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How we can keep drinking water in Lake Whatcom safe and clean

posted Apr 11, 2019, 5:02 PM by Simon Bakke   [ updated Apr 16, 2019, 12:59 PM ]
 By Karlee Deatherage, Clean Water Policy Analyst

Our drinking water is at a tipping point. 

The drinking water source for over 100,000 Whatcom County residents, Lake Whatcom, faces an onslaught of threats — from logging and development to pesticides and invasive mussels hitching rides on uninspected boats.

Logging and other activities that disturb land or soil let excess phosphorus into the lake. This excess phosphorus can jeopardize the health of our drinking water, especially for children, older people, and sensitive groups due to the reliance of chlorine to treat the water to remove algae (a byproduct of excessive phosphorus) before it reaches our tap. Keeping phosphorus, pesticides, and more out of the water in the first place will be cheaper now than building more expensive treatment technologies to make our water safe to drink in the future.

Phosphorus levels in the lake are not improving, according to Lake Whatcom’s annual health check-up released by the WWU Institute for Watershed Studies and discussed at the March 27th Annual State of the Lake meeting. This is also the case for other key water quality indicators like dissolved oxygen. We need to pick up the pace and exceed our phosphorus reduction targets.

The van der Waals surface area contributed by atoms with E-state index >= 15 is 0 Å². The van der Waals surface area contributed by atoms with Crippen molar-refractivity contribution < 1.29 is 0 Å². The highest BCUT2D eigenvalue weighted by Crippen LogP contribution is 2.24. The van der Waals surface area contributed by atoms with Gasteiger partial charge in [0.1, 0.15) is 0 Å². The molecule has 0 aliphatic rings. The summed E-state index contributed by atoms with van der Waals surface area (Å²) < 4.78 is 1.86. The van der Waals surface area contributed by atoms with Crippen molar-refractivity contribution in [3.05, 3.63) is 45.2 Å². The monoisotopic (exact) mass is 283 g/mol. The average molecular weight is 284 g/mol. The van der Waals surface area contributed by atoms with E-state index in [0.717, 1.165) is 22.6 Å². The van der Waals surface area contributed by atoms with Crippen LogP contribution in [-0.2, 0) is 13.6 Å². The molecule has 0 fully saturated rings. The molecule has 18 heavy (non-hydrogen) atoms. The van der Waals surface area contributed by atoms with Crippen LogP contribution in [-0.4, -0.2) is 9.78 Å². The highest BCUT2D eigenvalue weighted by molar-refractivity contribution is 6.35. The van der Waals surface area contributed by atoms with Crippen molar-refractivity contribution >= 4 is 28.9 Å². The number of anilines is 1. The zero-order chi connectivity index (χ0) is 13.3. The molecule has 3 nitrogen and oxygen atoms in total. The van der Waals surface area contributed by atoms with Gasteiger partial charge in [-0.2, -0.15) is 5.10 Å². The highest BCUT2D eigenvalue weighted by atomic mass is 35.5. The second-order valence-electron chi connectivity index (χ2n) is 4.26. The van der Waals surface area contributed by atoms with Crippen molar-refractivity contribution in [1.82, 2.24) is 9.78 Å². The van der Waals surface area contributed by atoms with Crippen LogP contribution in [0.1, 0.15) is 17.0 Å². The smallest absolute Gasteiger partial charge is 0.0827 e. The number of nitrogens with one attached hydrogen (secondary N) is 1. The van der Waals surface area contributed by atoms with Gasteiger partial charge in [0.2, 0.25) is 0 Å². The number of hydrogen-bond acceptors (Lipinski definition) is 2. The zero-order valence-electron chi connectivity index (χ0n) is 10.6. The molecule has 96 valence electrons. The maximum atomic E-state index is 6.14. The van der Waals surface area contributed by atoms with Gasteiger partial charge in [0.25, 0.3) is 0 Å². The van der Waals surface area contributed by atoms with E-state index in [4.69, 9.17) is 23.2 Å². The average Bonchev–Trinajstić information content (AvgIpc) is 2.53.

The biggest nearterm step we can take for the health of our drinking water is to support an equitable stormwater utility fee in the Whatcom County portion of the Lake Whatcom watershed. Establishing a stormwater utility district will make it so watershed residents – who have a direct impact on the health of lake – help fund protection and restoration at a faster pace. The City of Bellingham already has a stormwater utility district and a watershed fee on water bills to generate revenue to protect and restore Lake Whatcom. It is time the rest of Whatcom County does the same. The Whatcom County Council will consider the stormwater utility fee this spring.

Stay tuned for how you can get involved in keeping Bellingham’s drinking water safe. If you have questions, email Clean Water Policy Analyst Karlee Deatherage, KarleeD@re-sources.org.